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If I increase my Tomcat thread pool from N to N+1 threads, how much extra memory will that take?

Of course, my app might be responsible for some additional memory, but let's ignore that, I'm just interested in how much Tomcat takes.

I guess I could run a few tests and measure it myself, but I'm hoping that somebody has already done that and can share or point to the results.

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Virtual memory? Physical memory? –  David Schwartz Jan 19 '12 at 5:22
Yes :-) Whatever information is available. Perhaps the more interesting question for Java is whether it's PermGenSpace vs. Heap etc. –  Johannes Ernst Jan 19 '12 at 5:25
Is your concern avoiding out of memory errors caused by insufficient virtual memory? Or is your concern performance problems caused by insufficient physical memory? –  David Schwartz Jan 19 '12 at 22:44

2 Answers 2

The additional physical memory consumed will be effectively none at all. Until and unless the thread does work, the operating system won't waste physical memory holding its stack or related structures. (It will likely consume some physical memory, of course, because it will create the initial stack. But that can, and will, be paged out with no harm to performance if the thread isn't running.)

However, the thread's stack will consume virtual memory. You can tune the thread's maximum stack size, and it's the maximum stack size that controls how much virtual memory is consumed. If the thread just sits there, it's effectively free. It counts against virtual memory limits even though it consumes no real, limited resources.

If you encounter errors due to running out of virtual memory from thread stacks, probably your best option is to increase the virtual memory limit. The purpose of the virtual memory limit is to cap use of physical memory indirectly -- physical memory use won't exceed virtual memory use. But if you use programming patterns (like lots of threads) that consume virtual memory without corresponding use of physical memory, the limits just kick in when they shouldn't.

Of course, a 32-bit process is fundamentally limited to 2GB, 3GB, or 4GB of virtual memory (depending on the platform). So you may have no choice but to reduce the maximum thread stack size. (A thread immediately consumes virtual memory equal to its maximum stack size because the address space must be reserved even if it's never used.)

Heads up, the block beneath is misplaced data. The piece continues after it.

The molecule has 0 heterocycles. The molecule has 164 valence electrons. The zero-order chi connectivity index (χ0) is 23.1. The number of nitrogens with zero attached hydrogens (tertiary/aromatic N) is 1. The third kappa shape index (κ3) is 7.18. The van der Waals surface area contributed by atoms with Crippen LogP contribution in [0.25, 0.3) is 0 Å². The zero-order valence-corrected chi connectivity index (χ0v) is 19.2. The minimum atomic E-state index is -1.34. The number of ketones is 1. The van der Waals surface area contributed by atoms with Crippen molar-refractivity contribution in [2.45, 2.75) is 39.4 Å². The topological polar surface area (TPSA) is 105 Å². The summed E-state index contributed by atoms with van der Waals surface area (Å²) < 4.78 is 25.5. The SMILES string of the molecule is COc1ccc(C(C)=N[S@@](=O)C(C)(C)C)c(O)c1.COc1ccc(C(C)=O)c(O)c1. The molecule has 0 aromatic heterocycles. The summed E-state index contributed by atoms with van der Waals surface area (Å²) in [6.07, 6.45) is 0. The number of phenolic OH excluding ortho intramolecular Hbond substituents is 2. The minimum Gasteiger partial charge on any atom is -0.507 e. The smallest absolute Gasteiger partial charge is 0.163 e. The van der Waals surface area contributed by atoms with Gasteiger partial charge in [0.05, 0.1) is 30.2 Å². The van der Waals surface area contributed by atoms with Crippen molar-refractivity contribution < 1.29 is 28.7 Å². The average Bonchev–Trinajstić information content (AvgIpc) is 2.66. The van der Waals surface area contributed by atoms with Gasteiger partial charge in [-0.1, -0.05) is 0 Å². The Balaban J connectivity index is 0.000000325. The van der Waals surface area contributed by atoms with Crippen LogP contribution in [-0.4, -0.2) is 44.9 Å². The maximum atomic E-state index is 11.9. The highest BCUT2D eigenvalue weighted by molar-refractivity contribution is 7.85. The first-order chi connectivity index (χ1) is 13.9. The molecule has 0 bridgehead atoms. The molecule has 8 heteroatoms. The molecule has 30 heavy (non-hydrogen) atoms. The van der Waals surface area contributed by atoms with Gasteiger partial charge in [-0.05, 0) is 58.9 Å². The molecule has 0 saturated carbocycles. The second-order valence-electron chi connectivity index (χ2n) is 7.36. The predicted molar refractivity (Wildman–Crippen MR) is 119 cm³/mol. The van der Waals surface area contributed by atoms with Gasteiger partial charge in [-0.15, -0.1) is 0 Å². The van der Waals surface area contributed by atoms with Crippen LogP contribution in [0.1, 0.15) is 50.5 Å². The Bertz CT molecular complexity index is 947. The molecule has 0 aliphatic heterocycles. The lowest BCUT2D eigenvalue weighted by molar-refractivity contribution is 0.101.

Reducing the maximum thread stack size is also an option. This is a compromise though. A larger maximum prevents the thread from causing an exception if it needs a lot of stack ever during its lifetime. And the only resource consumed is address space, which is ordinarily cheap. But the only practical limit you can impose on the program, to keep it from running low on physical memory and performing badly, is to limit virtual memory. So the knob you really want doesn't exist.

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What if Tomcat has used the additional thread at least once to serve a request. Is it still "effectively free"? I wonder how much overhead there is. –  Johannes Ernst Jan 20 '12 at 19:57
It's effectively free, in terms of consumption of physical memory, when it's not actually in use because memory that hasn't been recently used is always eligible for paging. Page it out once and it never bothers you again. –  David Schwartz Jan 20 '12 at 21:09

I believe the primary memory usage will be the stack space allocated per thread. This is controllable on the command line via -Xss

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That's the primary virtual memory usage. –  David Schwartz Jan 19 '12 at 5:33
Stack space is outside of the heap, but will still cause OutOfMemoryExceptions. Default can be as high as 1MB per thread (have to look up the default for your JVM) –  rfeak Jan 19 '12 at 5:53
Right, but 1MB of physical memory won't be used. So whether that matters depends on why he's asking. –  David Schwartz Jan 19 '12 at 5:57
I guess I fail to see your point. Everything is virtual memory, right up until the point it's swapped into physical. These stacks will absolutely take up physical memory when they are in use, otherwise they wouldn't be usable. If you have a 1MB stack size, 100 threads, and a server that is using those threads actively, you will have 100MB of physical memory in use. So, what is it that you are trying to say? –  rfeak Jan 19 '12 at 6:03
Would you know whether that is total memory or just what Java sees? I presume native threads also take some memory? –  Johannes Ernst Jan 19 '12 at 6:29

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